This was mainly a travel day, from Klamath Falls up to Castle Rock, WA, a town near Mount St. Helens. I started out along the same route that I took to Crater Lake the day before, and was able to use Roadside Geology of Oregon to identify a volcano along the route. Mount McLaughlin is a large volcano just west of Klamath Falls and south of Crater Lake. It shows a classic shield-volcano profile: wide and low. The authors of the book also made the very sensible observation that it's not hard to tell if a volcano in this area has been recently active. Any peak that is heavily glacier-scarred is probably extinct, because it hasn't repaired the damage done in the last Ice Age 15,000 years ago. But any peak that shows only a few or no glacial effects is probably still active. Such as Mount McLaughlin, which from the east looks like a perfect shallow cone with no major glacial scarring at all. On the west side there's a lot of glacial scarring, but even so, McLaughlin looks a lot more like a dormant volcano than a dead one.
It was a long and tiring drive, but I managed a couple of stops anyway. The main one was at Lava Butte, which is part of Newberry Crater National Monument. Newberry Crater is the caldera of a large shield volcano. I didn't know this, but the Cascades Range includes a number of shield volcanoes. They just don't get noticed much because of all the higher and more impressive stratovolcanoes and cinder cones. Lava Butte is a cinder cone that appears to be associated with Newberry, but is much younger than Newberry. As cinder cones go it's pretty ordinary, about 1200 feet high with a well-defined crater, made of loose pyroclastics, with a couple of lava flows that came from its base. One large flow of aa lava that came from Lava Butte is still almost barren hundreds of years later, while the cone's crater itself has trees growing in it.
Other volcanic features in the area include a "lava cast forest," which I wanted to visit but didn't have time. A lava cast forest is something that forms when a flow of very hot lava engulfs a forest of adult trees. The lava coats the tree-trunks to a certain depth, then hardens in place. The trees are killed by the heat but not burned. Eventually the trees rot away, leaving only the lava, which is full of holes where the trees used to be.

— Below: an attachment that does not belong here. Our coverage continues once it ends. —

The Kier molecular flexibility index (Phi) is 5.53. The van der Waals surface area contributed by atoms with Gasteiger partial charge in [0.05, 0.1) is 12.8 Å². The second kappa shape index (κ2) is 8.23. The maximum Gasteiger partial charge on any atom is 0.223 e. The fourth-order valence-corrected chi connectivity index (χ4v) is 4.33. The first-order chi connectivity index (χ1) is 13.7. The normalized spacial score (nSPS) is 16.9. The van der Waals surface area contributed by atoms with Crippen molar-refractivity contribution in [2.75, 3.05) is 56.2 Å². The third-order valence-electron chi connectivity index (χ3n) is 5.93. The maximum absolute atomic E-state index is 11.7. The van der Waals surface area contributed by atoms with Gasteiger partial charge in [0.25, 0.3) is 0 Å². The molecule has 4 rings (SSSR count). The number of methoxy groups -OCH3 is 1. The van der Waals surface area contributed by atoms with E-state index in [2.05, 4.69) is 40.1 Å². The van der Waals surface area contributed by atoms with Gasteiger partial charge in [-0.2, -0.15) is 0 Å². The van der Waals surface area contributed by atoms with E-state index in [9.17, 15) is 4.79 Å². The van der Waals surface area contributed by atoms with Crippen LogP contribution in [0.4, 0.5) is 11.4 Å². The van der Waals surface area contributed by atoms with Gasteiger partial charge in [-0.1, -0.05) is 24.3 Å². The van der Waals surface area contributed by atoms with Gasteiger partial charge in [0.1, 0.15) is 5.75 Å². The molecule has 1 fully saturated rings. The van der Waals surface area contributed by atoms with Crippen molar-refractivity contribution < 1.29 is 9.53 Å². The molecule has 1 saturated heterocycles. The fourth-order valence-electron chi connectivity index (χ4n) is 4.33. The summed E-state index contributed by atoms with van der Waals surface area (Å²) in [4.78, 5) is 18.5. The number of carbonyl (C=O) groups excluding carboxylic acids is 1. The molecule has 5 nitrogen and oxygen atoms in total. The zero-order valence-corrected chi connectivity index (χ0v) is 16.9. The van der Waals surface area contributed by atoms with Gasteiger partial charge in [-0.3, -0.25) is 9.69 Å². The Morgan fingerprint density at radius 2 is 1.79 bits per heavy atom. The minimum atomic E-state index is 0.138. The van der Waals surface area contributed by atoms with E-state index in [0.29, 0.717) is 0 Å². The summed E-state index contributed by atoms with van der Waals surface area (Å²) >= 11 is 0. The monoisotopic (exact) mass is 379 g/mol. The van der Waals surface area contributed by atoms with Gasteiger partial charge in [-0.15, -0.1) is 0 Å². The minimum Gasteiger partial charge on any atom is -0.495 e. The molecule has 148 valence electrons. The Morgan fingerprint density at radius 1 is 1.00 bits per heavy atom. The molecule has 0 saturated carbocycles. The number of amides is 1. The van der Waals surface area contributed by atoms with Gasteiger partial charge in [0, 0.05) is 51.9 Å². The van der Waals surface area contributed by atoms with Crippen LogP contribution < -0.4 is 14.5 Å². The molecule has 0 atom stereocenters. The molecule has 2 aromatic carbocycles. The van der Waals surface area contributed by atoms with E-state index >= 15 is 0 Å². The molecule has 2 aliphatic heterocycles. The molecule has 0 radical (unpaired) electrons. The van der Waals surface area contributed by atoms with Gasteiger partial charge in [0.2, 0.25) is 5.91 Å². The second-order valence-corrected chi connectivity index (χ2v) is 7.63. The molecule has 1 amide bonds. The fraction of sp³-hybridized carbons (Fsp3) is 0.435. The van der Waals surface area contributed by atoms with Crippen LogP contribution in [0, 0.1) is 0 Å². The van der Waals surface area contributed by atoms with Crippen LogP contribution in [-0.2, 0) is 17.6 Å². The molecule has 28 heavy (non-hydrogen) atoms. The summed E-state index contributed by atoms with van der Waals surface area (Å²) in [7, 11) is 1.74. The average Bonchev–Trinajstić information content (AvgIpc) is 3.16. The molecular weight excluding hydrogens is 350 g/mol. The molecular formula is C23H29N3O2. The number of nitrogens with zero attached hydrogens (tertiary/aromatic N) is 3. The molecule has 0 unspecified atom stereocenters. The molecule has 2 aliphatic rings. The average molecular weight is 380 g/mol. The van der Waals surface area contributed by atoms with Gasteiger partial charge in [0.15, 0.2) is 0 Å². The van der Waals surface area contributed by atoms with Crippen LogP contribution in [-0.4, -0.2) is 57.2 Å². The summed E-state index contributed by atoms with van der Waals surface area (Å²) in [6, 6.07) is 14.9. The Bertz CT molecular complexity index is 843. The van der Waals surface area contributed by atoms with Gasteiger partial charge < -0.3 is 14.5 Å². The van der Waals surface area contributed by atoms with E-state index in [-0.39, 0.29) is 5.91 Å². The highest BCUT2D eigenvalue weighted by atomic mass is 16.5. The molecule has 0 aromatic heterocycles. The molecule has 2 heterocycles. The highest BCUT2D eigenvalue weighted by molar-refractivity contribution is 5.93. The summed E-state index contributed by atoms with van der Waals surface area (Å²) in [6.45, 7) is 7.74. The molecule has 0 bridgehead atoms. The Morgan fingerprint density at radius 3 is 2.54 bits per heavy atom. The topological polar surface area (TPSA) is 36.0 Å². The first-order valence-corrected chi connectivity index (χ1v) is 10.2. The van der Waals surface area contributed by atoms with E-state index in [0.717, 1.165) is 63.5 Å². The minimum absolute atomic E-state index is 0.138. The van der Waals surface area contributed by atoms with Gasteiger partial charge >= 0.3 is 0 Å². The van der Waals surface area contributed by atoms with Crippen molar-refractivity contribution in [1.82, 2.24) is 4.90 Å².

I stayed on US 97 north to Bend, Oregon, then took US 20 across the Santiam Pass to I-5. Awesome country every inch of the way. Never a minute when there weren't multiple mountains in view. On top of that, it was very rural, back-country kind of land, with lots of farms, widely scattered small towns, and lots of greenery.
Going across US 20, I got looks at several other major Cascades peaks: the Three Sisters, Mount Jefferson, Mount Bachelor, Black Butte, and one called Three-Fingered Jack. Black Butte is a tall cinder cone; the others are all old stratovolcanoes. Jefferson and Three-Fingered Jack are sharp, steep "Horn" style peaks like Mt. Thielsen further south. The "Horn" type peak develops when a dead volcano becomes heavily glaciated, as all of these mountains were in the last Ice Age. The glaciers carve away all the softer rock and ash from the volcano's upper slopes, leaving only the harder rock that formed the volcano's central neck.
On the other hand, the Three Sisters are a cluster of three stratovolcanoes which look precisely like I always imagined Cascades volcanoes would look: cloud-draped conical peaks with snowpack and glaciers visible on all sides.
Recent satellite data indicates that the ground southwest of the Sisters is doming or bulging upward. This may indicate magma moving far below the surface, and possible future volcanic eruptions. So the USGS has increased their assigned risk rating, and both it and its associate the Pacific Northwest Seismograph Network are watching the Three Sisters a lot more closely.
Next day's agenda: Mount St. Helens.
Further Reading and Links
Unfortunately, the mountains of the Central Cascades don't seem to attract a lot of attention in the popular press, so I have no books that are specifically about them, and few that even mention them.
ROADSIDE GEOLOGY OF OREGON
David Alt & Donald Hyndman
c.2000, Mountain Press
This entry in the Roadside Geology series discusses and describes geology as seen from the roads of Oregon. It has several sections about the volcanoes of central Oregon.
The United States Geological Survey maintains a page-full of information and links to USGS pages about the Three Sisters. Their Cascades Range Summary page includes short descriptions of the Three Sisters, Newberry Caldera, and many of the other volcanoes in this area.